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CASE REPORT
Year : 2020  |  Volume : 6  |  Issue : 1  |  Page : 57-59

Complications following Encephalo-Duro-Arterio-Myo-Synangiosis in a case of Moyamoya disease


Department of Neurosurgery, NSICU, Institute of Neurosciences Kolkata, Kolkata, West Bengal, India

Date of Submission09-Aug-2019
Date of Decision23-Oct-2019
Date of Acceptance15-Nov-2019
Date of Web Publication18-Feb-2020

Correspondence Address:
Dr. Darpa Narayan Hazra
Department of Neurosurgery, NSICU, Institute of Neurosciences Kolkata, 185, Acharya Jagadish Chandra Bose Road, Beniapukur, Kolkata - 700 017, West Bengal
India
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Source of Support: None, Conflict of Interest: None


DOI: 10.4103/bc.bc_27_19

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  Abstract 


We report a case of an 18-year-old girl diagnosed to have Moyamoya disease (MMD), who underwent bilateral encephalo-duro-arterio-myo-synangiosis. Literature search has clearly inferred that in comparison to an adult patient, children with MMD can have a good prognosis if early diagnosis and active surgical intervention are achieved. Evidence has demonstrated that active surgical management, including indirect bypass surgery, may improve the cerebral circulation on a relatively larger scale than direct bypass surgeries, which can only improve the cerebral circulation in the area of the vascular reconstruction.

Keywords: Encephalo-duro-arterio-myo-synangiosis, moyamoya, puff of smoke, stroke in encephalo-duro- arterio-myo-synangiosis


How to cite this article:
Hazra DN, Ghosh AK. Complications following Encephalo-Duro-Arterio-Myo-Synangiosis in a case of Moyamoya disease. Brain Circ 2020;6:57-9

How to cite this URL:
Hazra DN, Ghosh AK. Complications following Encephalo-Duro-Arterio-Myo-Synangiosis in a case of Moyamoya disease. Brain Circ [serial online] 2020 [cited 2022 Oct 3];6:57-9. Available from: http://www.braincirculation.org/text.asp?2020/6/1/57/278538




  Introduction Top


Moyamoya disease (MMD) is a rare idiopathic cause of cerebrovascular ischemia in children, which is characterized by irreversible vaso-occlusion of the cerebral vessels. A patient usually presents with symptoms of headache, neurofocal deficits, and seizures that are refractory to medical treatment. This explains why surgical revascularization techniques are gaining importance as the primary mode of treatment. Nevertheless, the outcome is based on the neurological status of the patient at the time of diagnosis followed by active surgical intervention. This case report highlights the possible complications following surgical intervention in the case of MMD, of which controlling immediate postoperative stroke is the most important factor.


  Case Report Top


An 18-year-old girl presented with complaints of intermittent headache, generalized weakness and intermittent tremors of the left upper and lower limbs for about a month. Neurologically, she was conscious and well oriented; however, on the left side, she had spastic ataxic paresis, decreased motor power 4/5, exaggerated deep tendon reflexes, and pronator drift. There was no evidence of neurocutaneous markers, asymmetry of the face, and signs of meningeal irritation. Cranial nerve examination was within the normal limits.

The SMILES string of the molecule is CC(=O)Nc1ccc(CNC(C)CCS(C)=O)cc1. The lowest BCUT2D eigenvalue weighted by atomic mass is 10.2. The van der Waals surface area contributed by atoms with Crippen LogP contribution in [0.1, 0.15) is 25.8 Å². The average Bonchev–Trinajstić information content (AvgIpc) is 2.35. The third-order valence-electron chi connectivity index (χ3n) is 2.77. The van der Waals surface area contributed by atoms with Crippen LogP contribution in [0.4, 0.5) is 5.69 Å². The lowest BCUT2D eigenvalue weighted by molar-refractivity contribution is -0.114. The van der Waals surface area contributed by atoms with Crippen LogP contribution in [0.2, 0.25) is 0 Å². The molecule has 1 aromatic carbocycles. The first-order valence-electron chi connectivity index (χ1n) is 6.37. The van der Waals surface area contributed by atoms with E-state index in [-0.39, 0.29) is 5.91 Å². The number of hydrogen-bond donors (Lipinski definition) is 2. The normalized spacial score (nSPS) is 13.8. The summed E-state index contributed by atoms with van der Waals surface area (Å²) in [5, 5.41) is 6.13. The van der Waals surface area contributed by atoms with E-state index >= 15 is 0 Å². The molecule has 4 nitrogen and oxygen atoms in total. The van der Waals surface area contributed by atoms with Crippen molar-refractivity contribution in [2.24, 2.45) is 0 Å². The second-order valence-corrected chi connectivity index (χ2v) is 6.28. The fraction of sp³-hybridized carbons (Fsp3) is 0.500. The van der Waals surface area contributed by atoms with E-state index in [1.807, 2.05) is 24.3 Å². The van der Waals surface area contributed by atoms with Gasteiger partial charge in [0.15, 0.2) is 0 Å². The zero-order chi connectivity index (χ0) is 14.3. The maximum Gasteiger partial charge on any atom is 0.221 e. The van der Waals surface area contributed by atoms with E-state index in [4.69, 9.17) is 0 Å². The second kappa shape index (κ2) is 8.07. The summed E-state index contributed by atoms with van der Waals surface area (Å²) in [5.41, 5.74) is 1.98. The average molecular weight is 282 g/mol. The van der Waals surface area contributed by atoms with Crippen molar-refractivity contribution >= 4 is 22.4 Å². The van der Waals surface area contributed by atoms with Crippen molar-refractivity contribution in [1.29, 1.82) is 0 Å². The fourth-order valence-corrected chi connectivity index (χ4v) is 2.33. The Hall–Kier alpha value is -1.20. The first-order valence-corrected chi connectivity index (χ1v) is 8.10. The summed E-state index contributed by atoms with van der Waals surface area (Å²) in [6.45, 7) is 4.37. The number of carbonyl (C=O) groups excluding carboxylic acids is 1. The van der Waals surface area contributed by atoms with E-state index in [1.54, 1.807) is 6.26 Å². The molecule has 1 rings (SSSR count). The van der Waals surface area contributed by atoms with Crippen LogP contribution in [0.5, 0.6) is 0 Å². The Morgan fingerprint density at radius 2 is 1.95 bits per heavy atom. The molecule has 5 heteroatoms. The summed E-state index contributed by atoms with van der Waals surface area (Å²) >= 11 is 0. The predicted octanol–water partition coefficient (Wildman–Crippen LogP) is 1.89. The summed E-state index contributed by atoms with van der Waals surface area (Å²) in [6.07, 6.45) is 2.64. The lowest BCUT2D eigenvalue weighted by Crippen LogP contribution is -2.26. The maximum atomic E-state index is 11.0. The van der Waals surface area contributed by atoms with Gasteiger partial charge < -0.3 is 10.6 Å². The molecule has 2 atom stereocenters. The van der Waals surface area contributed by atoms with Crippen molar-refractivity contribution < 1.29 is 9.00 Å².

Laboratory investigations including complete blood count, liver function tests, kidney function tests, coagulation profile, and immunological workup (Anti nuclear antibody, lupus anticoagulant, pANCA, cANCA and APLA) were normal. Magnetic resonance angiography of the brain and digital subtraction angiogram [Figure 1] and Video 1] confirmed the diagnosis of MMD. Bilateral encephalo-duro-arterio-myo-synangiosis (EDAMS) was performed on the patient. During the immediate postoperative period, she developed flaccid dysarthria and worsening of left-sided weakness (motor power 1/5) and oropharyngeal dysphagia due to the delayed laryngeal elevation. Noncontrast computed tomography of the brain revealed scattered infarcts in the right frontal, temporal, and parietal lobes associated with patchy gliosis in the right frontal lobe [Figure 2]. She was initiated on a single antiplatelet and a calcium channel blocker along with rehabilitation therapy (speech/swallow/limb movements) and supportive care to which she responded well. At discharge (postoperative day – 14), she was fully conscious, oriented with improved left hemiparesis (motor power 4/5), and was tolerating soft/semi-solid oral diet and was able to speak. On follow-up after 1 year, she has no neurological deficits.
Figure 1: Magnetic resonance imaging of the brain showed chronic infarction in the right superior and middle frontal gyri with acute infarction in the right parietal lobe. Perfusion-weighted images were suggestive of vascular compromise involving both the cerebral hemispheres, which was more on the right side with sparing of the left occipital and posterior temporal lobes. Magnetic resonance angiography revealed multiple collateral vessels in both the posterior cerebral artery territories (more on left side), with prominent lenticulostriate vessels, features that are suggestive of Moyamoya disease

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Figure 2: Noncontrast computed tomography of the brain revealed scattered infarcts in the right frontal, temporal, and parietal lobes associated with patchy gliosis in the right frontal lobe

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  Discussion Top